It would be unfair to say Birds of Prey wasn’t a success before Gail Simone became writer in 2003, after all, the series had run for over four years by then, but the all female mission squad only really took flight with the appointment of a female writer.

What was immediately stronger was the bond between Oracle and Black Canary, now conversing more naturally, and pages allocated to develop their friendship. With just the pair of them Birds of Prey was short staffed, so Simone adds Huntress and her surly attitude to cement what became the classic line-up. She makes a statement from the opening scene of a sleazy businessman being given what he deserves, and follows that with a conversation about Oracle’s ethics, before a plot with a villain who’s deliberately arch and overconfident, yet used interestingly later in Simone’s run.

The considerable benefits that Simone brings are almost undone by the art. Most of it is by Ed Benes, and it’s a struggle to find a page where he’s not objectifying the primary cast. As seen by the sample art, he poses them to show off breasts, bum or crotch, although being confined to a wheelchair ensures Oracle avoids the latter two. Black Canary has previous experience with contentious exploitation (see Green Arrow: The Longbow Hunters), and there’s an irony about Simone referencing this for valid character building when Benes is drawing her exploitatively. Not that Simone should have an entirely free conscience, scripting a scene where a woman sleeping in a nightie ends up fighting for her life in a swimming pool, knowing full well by then how Benes would interpret the sequence. Benes’ overly muscled men are as ridiculous as his posed women, but the layouts show an artist who knows what they’re doing, and the figurative cartooning he adopted for Birds of Prey would be attractive if not for the exaggeration. Cliff Richards contributes some pages in a notably less exploitative manner, but the artistic highlight is an all too rare 21st century story drawn by the mighty Michael Golden.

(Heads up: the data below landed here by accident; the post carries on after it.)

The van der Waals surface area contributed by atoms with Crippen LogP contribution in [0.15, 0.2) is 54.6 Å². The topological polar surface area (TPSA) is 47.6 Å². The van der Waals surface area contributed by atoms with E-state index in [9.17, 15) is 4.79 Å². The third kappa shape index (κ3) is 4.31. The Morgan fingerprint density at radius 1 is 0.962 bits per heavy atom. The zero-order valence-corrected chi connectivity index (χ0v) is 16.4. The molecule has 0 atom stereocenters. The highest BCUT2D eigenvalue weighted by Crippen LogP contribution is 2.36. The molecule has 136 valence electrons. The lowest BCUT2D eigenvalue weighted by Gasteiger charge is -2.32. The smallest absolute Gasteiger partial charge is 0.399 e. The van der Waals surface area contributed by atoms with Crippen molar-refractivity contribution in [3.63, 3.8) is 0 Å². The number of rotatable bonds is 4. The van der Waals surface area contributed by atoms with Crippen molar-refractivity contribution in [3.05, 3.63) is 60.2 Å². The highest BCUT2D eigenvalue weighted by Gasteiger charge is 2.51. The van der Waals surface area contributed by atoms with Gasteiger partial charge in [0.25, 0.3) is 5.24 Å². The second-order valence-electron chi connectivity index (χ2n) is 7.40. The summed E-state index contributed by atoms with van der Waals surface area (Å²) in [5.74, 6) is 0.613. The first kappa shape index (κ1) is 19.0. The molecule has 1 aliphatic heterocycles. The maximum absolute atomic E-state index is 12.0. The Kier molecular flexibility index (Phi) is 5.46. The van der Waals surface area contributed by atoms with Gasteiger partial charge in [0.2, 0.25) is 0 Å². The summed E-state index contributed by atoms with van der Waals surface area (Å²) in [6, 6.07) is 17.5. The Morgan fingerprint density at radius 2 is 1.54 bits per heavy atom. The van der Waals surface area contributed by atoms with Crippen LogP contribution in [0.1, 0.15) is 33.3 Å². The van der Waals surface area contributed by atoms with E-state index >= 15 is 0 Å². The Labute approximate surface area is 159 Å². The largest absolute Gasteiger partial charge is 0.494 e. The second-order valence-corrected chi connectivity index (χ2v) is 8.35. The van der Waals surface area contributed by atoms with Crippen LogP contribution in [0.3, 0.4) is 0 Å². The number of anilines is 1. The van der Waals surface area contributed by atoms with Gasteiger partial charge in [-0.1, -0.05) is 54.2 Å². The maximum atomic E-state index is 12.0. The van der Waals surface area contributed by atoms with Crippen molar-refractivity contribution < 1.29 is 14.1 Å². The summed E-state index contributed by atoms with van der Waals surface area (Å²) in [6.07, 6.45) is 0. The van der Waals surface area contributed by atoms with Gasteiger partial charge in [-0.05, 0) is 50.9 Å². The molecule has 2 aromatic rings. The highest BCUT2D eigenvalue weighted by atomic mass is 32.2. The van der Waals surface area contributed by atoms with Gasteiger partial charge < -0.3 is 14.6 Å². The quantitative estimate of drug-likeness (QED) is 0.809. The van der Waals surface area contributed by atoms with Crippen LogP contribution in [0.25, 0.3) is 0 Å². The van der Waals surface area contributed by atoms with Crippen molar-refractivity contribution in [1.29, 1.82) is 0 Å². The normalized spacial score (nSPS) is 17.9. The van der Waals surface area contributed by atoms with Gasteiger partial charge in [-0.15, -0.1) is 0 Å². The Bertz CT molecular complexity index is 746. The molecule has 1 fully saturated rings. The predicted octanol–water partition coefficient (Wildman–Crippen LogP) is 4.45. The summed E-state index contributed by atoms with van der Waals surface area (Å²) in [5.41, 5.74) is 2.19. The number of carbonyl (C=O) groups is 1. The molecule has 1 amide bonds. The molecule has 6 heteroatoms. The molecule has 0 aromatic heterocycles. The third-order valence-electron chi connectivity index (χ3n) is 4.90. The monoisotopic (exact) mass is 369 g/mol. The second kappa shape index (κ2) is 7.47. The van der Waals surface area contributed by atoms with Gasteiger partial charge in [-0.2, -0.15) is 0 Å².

Murder & Mystery is a repackaging. A slimmer paperback titled Of Like Minds originally gathered the opening chapters, and only the final chapter is missing from Sensei and Student. That’s in effect two separate stories in one over six compelling chapters. While Oracle struggles with someone capable of breaching her formidable computer defences, Black Canary visits a dying friend, also a mentor who taught her most of her fighting skills. What she didn’t know is that he also trained Lady Shiva, who’s become an assassin with a dangerous reputation. Simone then introduces someone skilled enough to match them both. This ties in efficiently with what was surely presumed as the standalone earlier plot, makes space for a Golden’s lovely look back at the original Black Canary in the 1940s, and is generally unpredictable by forcing the cast into interesting moral corners.

If you’ve previously wondered why people raved about Simone’s Birds of Prey, this bulky paperback is a great sampler, thrilling, entertaining and dramatic. Further bulky collections are surely planned, but if you’re hooked Simone and Benes’ work continues in the recommendations.